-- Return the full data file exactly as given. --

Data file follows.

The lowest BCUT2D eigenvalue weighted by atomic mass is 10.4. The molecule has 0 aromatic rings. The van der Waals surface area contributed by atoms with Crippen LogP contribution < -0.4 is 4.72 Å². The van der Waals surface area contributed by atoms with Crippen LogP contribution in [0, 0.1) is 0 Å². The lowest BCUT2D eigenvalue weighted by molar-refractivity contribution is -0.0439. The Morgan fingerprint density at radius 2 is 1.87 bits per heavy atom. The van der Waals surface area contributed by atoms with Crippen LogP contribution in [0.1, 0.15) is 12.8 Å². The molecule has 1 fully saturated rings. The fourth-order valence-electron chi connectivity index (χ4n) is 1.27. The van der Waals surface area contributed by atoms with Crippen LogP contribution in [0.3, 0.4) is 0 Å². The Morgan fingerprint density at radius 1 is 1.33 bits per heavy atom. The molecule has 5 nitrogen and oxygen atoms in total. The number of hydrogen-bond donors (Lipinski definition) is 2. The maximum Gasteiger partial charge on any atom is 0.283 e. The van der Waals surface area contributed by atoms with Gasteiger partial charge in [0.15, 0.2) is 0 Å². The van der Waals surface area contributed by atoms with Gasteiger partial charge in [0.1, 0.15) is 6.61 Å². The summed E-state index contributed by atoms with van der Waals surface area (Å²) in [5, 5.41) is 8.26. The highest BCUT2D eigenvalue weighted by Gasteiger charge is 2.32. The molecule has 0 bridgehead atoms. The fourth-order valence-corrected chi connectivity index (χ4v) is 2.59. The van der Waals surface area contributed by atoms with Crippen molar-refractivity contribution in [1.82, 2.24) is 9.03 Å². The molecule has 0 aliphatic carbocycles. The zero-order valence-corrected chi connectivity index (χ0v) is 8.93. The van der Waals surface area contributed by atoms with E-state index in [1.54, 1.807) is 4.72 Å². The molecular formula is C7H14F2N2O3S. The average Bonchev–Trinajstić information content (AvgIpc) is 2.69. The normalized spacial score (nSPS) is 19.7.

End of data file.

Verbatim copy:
The lowest BCUT2D eigenvalue weighted by atomic mass is 10.4. The molecule has 0 aromatic rings. The van der Waals surface area contributed by atoms with Crippen LogP contribution < -0.4 is 4.72 Å². The van der Waals surface area contributed by atoms with Crippen LogP contribution in [0, 0.1) is 0 Å². The lowest BCUT2D eigenvalue weighted by molar-refractivity contribution is -0.0439. The Morgan fingerprint density at radius 2 is 1.87 bits per heavy atom. The van der Waals surface area contributed by atoms with Crippen LogP contribution in [0.1, 0.15) is 12.8 Å². The molecule has 1 fully saturated rings. The fourth-order valence-electron chi connectivity index (χ4n) is 1.27. The van der Waals surface area contributed by atoms with Crippen LogP contribution in [0.3, 0.4) is 0 Å². The Morgan fingerprint density at radius 1 is 1.33 bits per heavy atom. The molecule has 5 nitrogen and oxygen atoms in total. The number of hydrogen-bond donors (Lipinski definition) is 2. The maximum Gasteiger partial charge on any atom is 0.283 e. The van der Waals surface area contributed by atoms with Gasteiger partial charge in [0.15, 0.2) is 0 Å². The van der Waals surface area contributed by atoms with Gasteiger partial charge in [0.1, 0.15) is 6.61 Å². The summed E-state index contributed by atoms with van der Waals surface area (Å²) in [5, 5.41) is 8.26. The highest BCUT2D eigenvalue weighted by Gasteiger charge is 2.32. The molecule has 0 bridgehead atoms. The fourth-order valence-corrected chi connectivity index (χ4v) is 2.59. The van der Waals surface area contributed by atoms with Crippen molar-refractivity contribution in [1.82, 2.24) is 9.03 Å². The molecule has 0 aliphatic carbocycles. The zero-order valence-corrected chi connectivity index (χ0v) is 8.93. The van der Waals surface area contributed by atoms with E-state index in [1.54, 1.807) is 4.72 Å². The molecular formula is C7H14F2N2O3S. The average Bonchev–Trinajstić information content (AvgIpc) is 2.69. The normalized spacial score (nSPS) is 19.7.